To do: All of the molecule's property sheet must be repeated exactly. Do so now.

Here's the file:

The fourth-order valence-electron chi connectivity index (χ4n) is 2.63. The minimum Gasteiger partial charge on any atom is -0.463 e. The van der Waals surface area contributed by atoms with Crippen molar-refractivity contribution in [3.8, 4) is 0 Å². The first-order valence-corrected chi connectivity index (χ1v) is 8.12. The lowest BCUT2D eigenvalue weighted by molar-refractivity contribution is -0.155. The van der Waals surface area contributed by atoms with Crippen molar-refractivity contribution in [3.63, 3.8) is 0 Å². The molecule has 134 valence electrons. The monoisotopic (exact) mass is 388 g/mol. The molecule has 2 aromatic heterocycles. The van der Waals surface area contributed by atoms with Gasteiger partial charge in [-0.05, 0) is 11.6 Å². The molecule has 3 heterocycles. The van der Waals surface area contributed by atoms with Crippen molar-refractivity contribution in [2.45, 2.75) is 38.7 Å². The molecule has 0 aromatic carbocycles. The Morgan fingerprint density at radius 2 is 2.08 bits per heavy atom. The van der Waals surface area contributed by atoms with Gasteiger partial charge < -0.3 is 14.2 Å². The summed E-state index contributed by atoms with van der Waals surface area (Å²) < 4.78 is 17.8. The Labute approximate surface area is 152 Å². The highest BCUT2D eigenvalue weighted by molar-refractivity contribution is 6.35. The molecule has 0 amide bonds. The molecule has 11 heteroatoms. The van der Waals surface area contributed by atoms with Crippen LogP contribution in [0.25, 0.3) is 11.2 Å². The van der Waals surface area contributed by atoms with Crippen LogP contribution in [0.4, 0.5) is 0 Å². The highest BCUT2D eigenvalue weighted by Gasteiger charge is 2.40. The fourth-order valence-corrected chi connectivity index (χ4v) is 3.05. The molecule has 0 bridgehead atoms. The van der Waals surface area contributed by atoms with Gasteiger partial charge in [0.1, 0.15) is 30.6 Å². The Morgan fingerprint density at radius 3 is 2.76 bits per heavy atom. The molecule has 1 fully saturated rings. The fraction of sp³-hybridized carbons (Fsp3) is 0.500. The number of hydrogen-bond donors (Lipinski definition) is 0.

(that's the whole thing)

The fourth-order valence-electron chi connectivity index (χ4n) is 2.63. The minimum Gasteiger partial charge on any atom is -0.463 e. The van der Waals surface area contributed by atoms with Crippen molar-refractivity contribution in [3.8, 4) is 0 Å². The first-order valence-corrected chi connectivity index (χ1v) is 8.12. The lowest BCUT2D eigenvalue weighted by molar-refractivity contribution is -0.155. The van der Waals surface area contributed by atoms with Crippen molar-refractivity contribution in [3.63, 3.8) is 0 Å². The molecule has 134 valence electrons. The monoisotopic (exact) mass is 388 g/mol. The molecule has 2 aromatic heterocycles. The van der Waals surface area contributed by atoms with Gasteiger partial charge in [-0.05, 0) is 11.6 Å². The molecule has 3 heterocycles. The van der Waals surface area contributed by atoms with Crippen molar-refractivity contribution in [2.45, 2.75) is 38.7 Å². The molecule has 0 aromatic carbocycles. The Morgan fingerprint density at radius 2 is 2.08 bits per heavy atom. The van der Waals surface area contributed by atoms with Gasteiger partial charge < -0.3 is 14.2 Å². The summed E-state index contributed by atoms with van der Waals surface area (Å²) < 4.78 is 17.8. The Labute approximate surface area is 152 Å². The highest BCUT2D eigenvalue weighted by molar-refractivity contribution is 6.35. The molecule has 0 amide bonds. The molecule has 11 heteroatoms. The van der Waals surface area contributed by atoms with Crippen LogP contribution in [0.25, 0.3) is 11.2 Å². The van der Waals surface area contributed by atoms with Crippen LogP contribution in [0.4, 0.5) is 0 Å². The highest BCUT2D eigenvalue weighted by Gasteiger charge is 2.40. The fourth-order valence-corrected chi connectivity index (χ4v) is 3.05. The molecule has 0 bridgehead atoms. The van der Waals surface area contributed by atoms with Gasteiger partial charge in [0.1, 0.15) is 30.6 Å². The Morgan fingerprint density at radius 3 is 2.76 bits per heavy atom. The molecule has 1 fully saturated rings. The fraction of sp³-hybridized carbons (Fsp3) is 0.500. The number of hydrogen-bond donors (Lipinski definition) is 0.